You say you would be helping her even if it were unethical: in response, I would advise you to reconsider whether you're actually helping her as best you could. You'll be a much better friend if you make corrections in red ink on a printed copy than if you keep doing what you have been.
posted by voltairemodern at 9:50 PM on January 19, 2009 [5 favorites]

if your friend is in a situation where a prof could potentially compare your/her new writing to her own old writing, she would be much, much better off writing a first draft (however incoherent/incorrect) and taking it to her professor or TA for the class to ask for help.

Agreed. And what's more, if you only edit the least clear sentences, so the final form goes from "unclear, unclear, very unclear" to "unclear, unclear, very clear" the person doing the marking might suspect the very clear sentences have been copy-and-pasted from the web or copied out of books or something.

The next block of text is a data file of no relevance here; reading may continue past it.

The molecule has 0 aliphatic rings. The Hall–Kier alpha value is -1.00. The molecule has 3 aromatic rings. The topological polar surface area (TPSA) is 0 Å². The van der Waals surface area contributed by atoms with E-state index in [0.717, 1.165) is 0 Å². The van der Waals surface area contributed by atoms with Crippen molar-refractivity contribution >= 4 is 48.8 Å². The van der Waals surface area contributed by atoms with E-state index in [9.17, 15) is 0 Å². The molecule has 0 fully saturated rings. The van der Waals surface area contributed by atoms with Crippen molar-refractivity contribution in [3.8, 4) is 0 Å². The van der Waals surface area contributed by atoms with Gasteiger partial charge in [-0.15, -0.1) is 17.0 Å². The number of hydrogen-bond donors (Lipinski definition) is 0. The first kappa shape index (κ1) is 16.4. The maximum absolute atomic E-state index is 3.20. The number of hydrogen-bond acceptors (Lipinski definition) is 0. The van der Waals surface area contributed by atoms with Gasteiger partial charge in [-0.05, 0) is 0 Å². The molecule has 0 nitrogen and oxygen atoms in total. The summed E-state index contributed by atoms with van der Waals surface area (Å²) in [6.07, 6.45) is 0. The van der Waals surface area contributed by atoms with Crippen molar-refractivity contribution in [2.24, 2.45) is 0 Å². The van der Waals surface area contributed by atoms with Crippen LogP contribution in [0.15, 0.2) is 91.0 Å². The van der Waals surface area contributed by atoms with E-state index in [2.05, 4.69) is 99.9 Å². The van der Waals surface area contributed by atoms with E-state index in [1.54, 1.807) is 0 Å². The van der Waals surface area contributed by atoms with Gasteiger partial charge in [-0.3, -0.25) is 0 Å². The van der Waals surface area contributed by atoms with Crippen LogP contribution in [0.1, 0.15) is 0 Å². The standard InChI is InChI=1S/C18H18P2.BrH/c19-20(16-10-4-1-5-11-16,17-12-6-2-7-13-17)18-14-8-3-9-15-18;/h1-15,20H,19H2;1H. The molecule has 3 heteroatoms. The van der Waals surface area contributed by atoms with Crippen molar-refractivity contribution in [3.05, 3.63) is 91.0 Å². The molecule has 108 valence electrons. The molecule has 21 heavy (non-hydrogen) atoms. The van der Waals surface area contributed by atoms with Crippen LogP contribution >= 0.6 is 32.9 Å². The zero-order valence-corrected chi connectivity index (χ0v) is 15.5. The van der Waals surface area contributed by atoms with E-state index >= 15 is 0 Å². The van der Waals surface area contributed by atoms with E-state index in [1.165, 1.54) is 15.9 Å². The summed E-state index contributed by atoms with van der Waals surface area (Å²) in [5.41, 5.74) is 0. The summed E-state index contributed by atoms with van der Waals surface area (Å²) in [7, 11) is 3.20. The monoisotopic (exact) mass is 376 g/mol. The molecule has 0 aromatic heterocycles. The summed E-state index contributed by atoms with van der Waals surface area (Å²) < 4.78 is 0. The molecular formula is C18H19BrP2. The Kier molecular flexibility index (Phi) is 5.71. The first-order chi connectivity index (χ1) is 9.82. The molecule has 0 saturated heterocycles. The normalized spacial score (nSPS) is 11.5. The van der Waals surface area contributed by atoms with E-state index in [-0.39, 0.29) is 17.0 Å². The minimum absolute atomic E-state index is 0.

That said, they might google the clear bits and see if they can find a source they were copied from, but if they can't they might let it go.
posted by Mike1024 at 12:46 AM on January 20, 2009

The ethical thing to do is to disclose the assistance to the professor. The key here is that English is not your friend's native language. Not every school has a policy on what you are doing. My graduate school had no policy in this area, and the school I teach at now leaves these decisions to me.

So your friend needs to e-mail the professor asap to explain the circumstances and that she's receiving proofreading help from a native speaker. She should also inform the professor that she will turn in both the essay she wrote and the one you rewrote. Even if the professor usually forbids what you're doing, I bet he'll cut your friend some slack due to her emergency. That's the best way for her to demonstrate good faith.

If the professor does not allow her to turn in the version you corrected, then tough luck. A bad grade or two is not the end of the world. She can ask for an extension and get university-sanctioned help.